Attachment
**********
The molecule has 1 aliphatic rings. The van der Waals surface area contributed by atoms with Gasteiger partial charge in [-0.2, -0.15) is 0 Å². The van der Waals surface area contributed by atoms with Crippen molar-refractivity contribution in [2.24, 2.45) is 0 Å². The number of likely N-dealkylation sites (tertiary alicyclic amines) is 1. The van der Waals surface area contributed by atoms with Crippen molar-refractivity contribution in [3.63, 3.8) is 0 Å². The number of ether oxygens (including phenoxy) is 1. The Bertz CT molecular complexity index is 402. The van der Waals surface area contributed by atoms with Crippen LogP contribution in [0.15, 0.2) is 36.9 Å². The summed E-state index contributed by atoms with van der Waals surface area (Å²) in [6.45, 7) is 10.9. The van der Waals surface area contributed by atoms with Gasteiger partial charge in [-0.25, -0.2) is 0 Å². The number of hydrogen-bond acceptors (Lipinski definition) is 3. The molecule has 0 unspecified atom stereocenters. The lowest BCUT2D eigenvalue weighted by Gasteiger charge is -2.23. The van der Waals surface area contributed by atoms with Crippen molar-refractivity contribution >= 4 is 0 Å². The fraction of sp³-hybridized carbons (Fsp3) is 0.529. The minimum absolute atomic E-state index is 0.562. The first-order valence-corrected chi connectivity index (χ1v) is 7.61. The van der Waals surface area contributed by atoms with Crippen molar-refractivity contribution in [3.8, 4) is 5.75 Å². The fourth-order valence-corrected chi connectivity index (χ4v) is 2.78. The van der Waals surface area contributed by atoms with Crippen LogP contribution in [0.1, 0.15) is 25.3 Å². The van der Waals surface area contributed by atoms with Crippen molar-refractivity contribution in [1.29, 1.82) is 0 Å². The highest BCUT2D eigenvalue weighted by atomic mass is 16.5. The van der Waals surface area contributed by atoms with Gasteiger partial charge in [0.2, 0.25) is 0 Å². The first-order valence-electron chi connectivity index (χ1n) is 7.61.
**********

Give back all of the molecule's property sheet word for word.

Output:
The molecule has 1 aliphatic rings. The van der Waals surface area contributed by atoms with Gasteiger partial charge in [-0.2, -0.15) is 0 Å². The van der Waals surface area contributed by atoms with Crippen molar-refractivity contribution in [2.24, 2.45) is 0 Å². The number of likely N-dealkylation sites (tertiary alicyclic amines) is 1. The van der Waals surface area contributed by atoms with Crippen molar-refractivity contribution in [3.63, 3.8) is 0 Å². The number of ether oxygens (including phenoxy) is 1. The Bertz CT molecular complexity index is 402. The van der Waals surface area contributed by atoms with Crippen LogP contribution in [0.15, 0.2) is 36.9 Å². The summed E-state index contributed by atoms with van der Waals surface area (Å²) in [6.45, 7) is 10.9. The van der Waals surface area contributed by atoms with Gasteiger partial charge in [-0.25, -0.2) is 0 Å². The number of hydrogen-bond acceptors (Lipinski definition) is 3. The molecule has 0 unspecified atom stereocenters. The lowest BCUT2D eigenvalue weighted by Gasteiger charge is -2.23. The van der Waals surface area contributed by atoms with Crippen molar-refractivity contribution >= 4 is 0 Å². The fraction of sp³-hybridized carbons (Fsp3) is 0.529. The minimum absolute atomic E-state index is 0.562. The first-order valence-corrected chi connectivity index (χ1v) is 7.61. The van der Waals surface area contributed by atoms with Crippen molar-refractivity contribution in [3.8, 4) is 5.75 Å². The fourth-order valence-corrected chi connectivity index (χ4v) is 2.78. The van der Waals surface area contributed by atoms with Crippen LogP contribution in [0.1, 0.15) is 25.3 Å². The van der Waals surface area contributed by atoms with Crippen molar-refractivity contribution in [1.29, 1.82) is 0 Å². The highest BCUT2D eigenvalue weighted by atomic mass is 16.5. The van der Waals surface area contributed by atoms with Gasteiger partial charge in [0.2, 0.25) is 0 Å². The first-order valence-electron chi connectivity index (χ1n) is 7.61.